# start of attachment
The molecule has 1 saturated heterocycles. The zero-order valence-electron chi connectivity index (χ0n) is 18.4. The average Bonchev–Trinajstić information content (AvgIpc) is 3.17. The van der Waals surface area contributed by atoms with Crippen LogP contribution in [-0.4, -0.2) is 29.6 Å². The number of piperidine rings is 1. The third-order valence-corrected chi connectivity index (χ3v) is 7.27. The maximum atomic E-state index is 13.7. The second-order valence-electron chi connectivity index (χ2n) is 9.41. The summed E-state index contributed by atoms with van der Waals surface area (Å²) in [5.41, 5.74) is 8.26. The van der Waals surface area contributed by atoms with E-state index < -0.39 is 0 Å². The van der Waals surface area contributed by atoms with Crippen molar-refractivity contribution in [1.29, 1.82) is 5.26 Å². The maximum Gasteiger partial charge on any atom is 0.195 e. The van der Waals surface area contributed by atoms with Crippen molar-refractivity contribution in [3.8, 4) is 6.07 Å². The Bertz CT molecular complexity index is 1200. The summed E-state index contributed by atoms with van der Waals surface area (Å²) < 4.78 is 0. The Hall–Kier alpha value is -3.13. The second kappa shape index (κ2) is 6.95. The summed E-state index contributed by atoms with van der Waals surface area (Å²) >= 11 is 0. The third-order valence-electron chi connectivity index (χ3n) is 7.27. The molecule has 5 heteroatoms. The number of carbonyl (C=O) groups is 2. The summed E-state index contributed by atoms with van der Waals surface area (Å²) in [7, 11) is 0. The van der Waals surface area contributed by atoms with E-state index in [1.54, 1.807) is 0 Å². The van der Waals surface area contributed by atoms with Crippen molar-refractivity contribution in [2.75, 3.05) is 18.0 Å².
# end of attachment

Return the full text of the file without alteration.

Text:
The molecule has 1 saturated heterocycles. The zero-order valence-electron chi connectivity index (χ0n) is 18.4. The average Bonchev–Trinajstić information content (AvgIpc) is 3.17. The van der Waals surface area contributed by atoms with Crippen LogP contribution in [-0.4, -0.2) is 29.6 Å². The number of piperidine rings is 1. The third-order valence-corrected chi connectivity index (χ3v) is 7.27. The maximum atomic E-state index is 13.7. The second-order valence-electron chi connectivity index (χ2n) is 9.41. The summed E-state index contributed by atoms with van der Waals surface area (Å²) in [5.41, 5.74) is 8.26. The van der Waals surface area contributed by atoms with E-state index < -0.39 is 0 Å². The van der Waals surface area contributed by atoms with Crippen molar-refractivity contribution in [1.29, 1.82) is 5.26 Å². The maximum Gasteiger partial charge on any atom is 0.195 e. The van der Waals surface area contributed by atoms with Crippen molar-refractivity contribution in [3.8, 4) is 6.07 Å². The Bertz CT molecular complexity index is 1200. The summed E-state index contributed by atoms with van der Waals surface area (Å²) < 4.78 is 0. The Hall–Kier alpha value is -3.13. The second kappa shape index (κ2) is 6.95. The summed E-state index contributed by atoms with van der Waals surface area (Å²) >= 11 is 0. The third-order valence-electron chi connectivity index (χ3n) is 7.27. The molecule has 5 heteroatoms. The number of carbonyl (C=O) groups is 2. The summed E-state index contributed by atoms with van der Waals surface area (Å²) in [7, 11) is 0. The van der Waals surface area contributed by atoms with E-state index in [1.54, 1.807) is 0 Å². The van der Waals surface area contributed by atoms with Crippen molar-refractivity contribution in [2.75, 3.05) is 18.0 Å².